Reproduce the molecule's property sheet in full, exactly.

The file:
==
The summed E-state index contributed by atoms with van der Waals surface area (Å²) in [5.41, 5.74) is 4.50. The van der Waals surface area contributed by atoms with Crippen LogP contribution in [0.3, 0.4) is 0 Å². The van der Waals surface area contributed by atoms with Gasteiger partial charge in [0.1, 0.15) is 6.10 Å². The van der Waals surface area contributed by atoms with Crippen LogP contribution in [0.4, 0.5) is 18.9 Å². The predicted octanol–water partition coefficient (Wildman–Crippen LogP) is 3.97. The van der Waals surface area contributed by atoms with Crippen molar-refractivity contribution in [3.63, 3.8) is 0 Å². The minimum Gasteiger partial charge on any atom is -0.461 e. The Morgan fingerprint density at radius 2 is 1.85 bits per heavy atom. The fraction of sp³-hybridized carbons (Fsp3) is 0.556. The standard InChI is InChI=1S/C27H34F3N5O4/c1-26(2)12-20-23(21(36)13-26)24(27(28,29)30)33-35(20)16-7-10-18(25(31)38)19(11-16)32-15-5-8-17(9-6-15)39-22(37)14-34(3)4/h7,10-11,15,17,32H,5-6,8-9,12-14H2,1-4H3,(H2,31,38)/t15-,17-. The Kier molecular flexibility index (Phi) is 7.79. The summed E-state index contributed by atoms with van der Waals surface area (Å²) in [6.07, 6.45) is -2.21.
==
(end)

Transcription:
The summed E-state index contributed by atoms with van der Waals surface area (Å²) in [5.41, 5.74) is 4.50. The van der Waals surface area contributed by atoms with Crippen LogP contribution in [0.3, 0.4) is 0 Å². The van der Waals surface area contributed by atoms with Gasteiger partial charge in [0.1, 0.15) is 6.10 Å². The van der Waals surface area contributed by atoms with Crippen LogP contribution in [0.4, 0.5) is 18.9 Å². The predicted octanol–water partition coefficient (Wildman–Crippen LogP) is 3.97. The van der Waals surface area contributed by atoms with Crippen molar-refractivity contribution in [3.63, 3.8) is 0 Å². The minimum Gasteiger partial charge on any atom is -0.461 e. The Morgan fingerprint density at radius 2 is 1.85 bits per heavy atom. The fraction of sp³-hybridized carbons (Fsp3) is 0.556. The standard InChI is InChI=1S/C27H34F3N5O4/c1-26(2)12-20-23(21(36)13-26)24(27(28,29)30)33-35(20)16-7-10-18(25(31)38)19(11-16)32-15-5-8-17(9-6-15)39-22(37)14-34(3)4/h7,10-11,15,17,32H,5-6,8-9,12-14H2,1-4H3,(H2,31,38)/t15-,17-. The Kier molecular flexibility index (Phi) is 7.79. The summed E-state index contributed by atoms with van der Waals surface area (Å²) in [6.07, 6.45) is -2.21.